Business Leader, Author
Nassim N. Taleb has led three high profile careers – literary, scientific, and financial – around uncertainty, risk, and the fragility of human knowledge. He is a literary essayist, a distinguished professor, and a veteran derivatives-trader and hedge fund manager. He is known for a multidisciplinary approach to the role of the high-impact rare event ("Black Swan") – across philosophy, economics, finance, engineering, cognitive science, and history. His current programme is to design ways to live in a world we don't quite understand and help improve the world’s resilience against the Black Swan.
- Author of the NYT Bestseller The Black Swan: The Impact of the Highly Improbable
- Professor at New York University Polytechnic Institute
- Principal at Universal Investments
- MBA from Wharton and a PhD from the University of Paris
Taleb is the author of, among other books and research papers, the NYT Bestseller The Black Swan: The Impact of the Highly Improbable. His books have more than two and a half million copies in print in 31 languages, making him one the most read and most translated thinkers in history.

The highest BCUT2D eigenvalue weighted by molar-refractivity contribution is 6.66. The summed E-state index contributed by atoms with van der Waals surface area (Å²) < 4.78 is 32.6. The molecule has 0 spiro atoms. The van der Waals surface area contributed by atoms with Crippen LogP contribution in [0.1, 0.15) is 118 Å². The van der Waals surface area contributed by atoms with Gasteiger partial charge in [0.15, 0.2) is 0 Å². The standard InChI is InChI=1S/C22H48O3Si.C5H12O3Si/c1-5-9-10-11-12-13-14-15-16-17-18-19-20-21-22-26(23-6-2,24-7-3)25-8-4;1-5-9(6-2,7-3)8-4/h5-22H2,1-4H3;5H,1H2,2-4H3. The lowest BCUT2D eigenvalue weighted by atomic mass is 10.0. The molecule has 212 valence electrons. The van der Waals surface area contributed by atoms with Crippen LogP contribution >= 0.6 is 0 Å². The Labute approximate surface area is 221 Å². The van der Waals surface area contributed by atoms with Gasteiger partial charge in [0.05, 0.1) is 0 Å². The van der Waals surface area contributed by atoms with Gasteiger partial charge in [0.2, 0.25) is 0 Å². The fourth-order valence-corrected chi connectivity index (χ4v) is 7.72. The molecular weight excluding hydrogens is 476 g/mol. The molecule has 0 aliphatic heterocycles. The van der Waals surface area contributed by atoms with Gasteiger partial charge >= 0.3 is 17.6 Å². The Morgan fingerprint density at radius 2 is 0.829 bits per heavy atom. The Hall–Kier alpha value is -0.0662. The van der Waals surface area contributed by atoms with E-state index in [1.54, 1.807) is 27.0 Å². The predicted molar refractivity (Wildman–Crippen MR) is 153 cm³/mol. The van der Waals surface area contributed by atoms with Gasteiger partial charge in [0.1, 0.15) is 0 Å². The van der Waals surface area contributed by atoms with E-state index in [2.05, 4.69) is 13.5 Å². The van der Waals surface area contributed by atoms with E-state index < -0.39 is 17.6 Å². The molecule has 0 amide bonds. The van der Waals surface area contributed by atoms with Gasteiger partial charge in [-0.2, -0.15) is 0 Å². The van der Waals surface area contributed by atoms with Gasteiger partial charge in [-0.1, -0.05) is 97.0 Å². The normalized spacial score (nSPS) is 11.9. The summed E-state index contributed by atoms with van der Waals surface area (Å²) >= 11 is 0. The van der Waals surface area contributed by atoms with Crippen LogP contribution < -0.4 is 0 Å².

Taleb is currently Distinguished Professor at New York University Polytechnic Institute and Principal at Universal Investments. He has an MBA from Wharton and a PhD from the University of Paris.
“A giant of Mediterranean thought ... Now the hottest thinker in the world”, London Times
“Taleb not only had an explanation for [the crisis], he saw it coming.” —David Brooks, The New York Times
“Taleb is the real thing. [He] rightly understands that what’s brought the global banking system to its knees isn’t simply greed or wickedness but . . . intellectual hubris. —John Gray, author of Straw Dogs (as quoted in GQ)
“Now hailed as [a] seer.” —The Economist
“The new sage . . . The trader turned author has emerged as the guru of the global ﬁnancial meltdown. Not only is he riding high in the bestseller lists, his theory of black swan events has become the most seductive guide to our uncertain times.” —The Observer.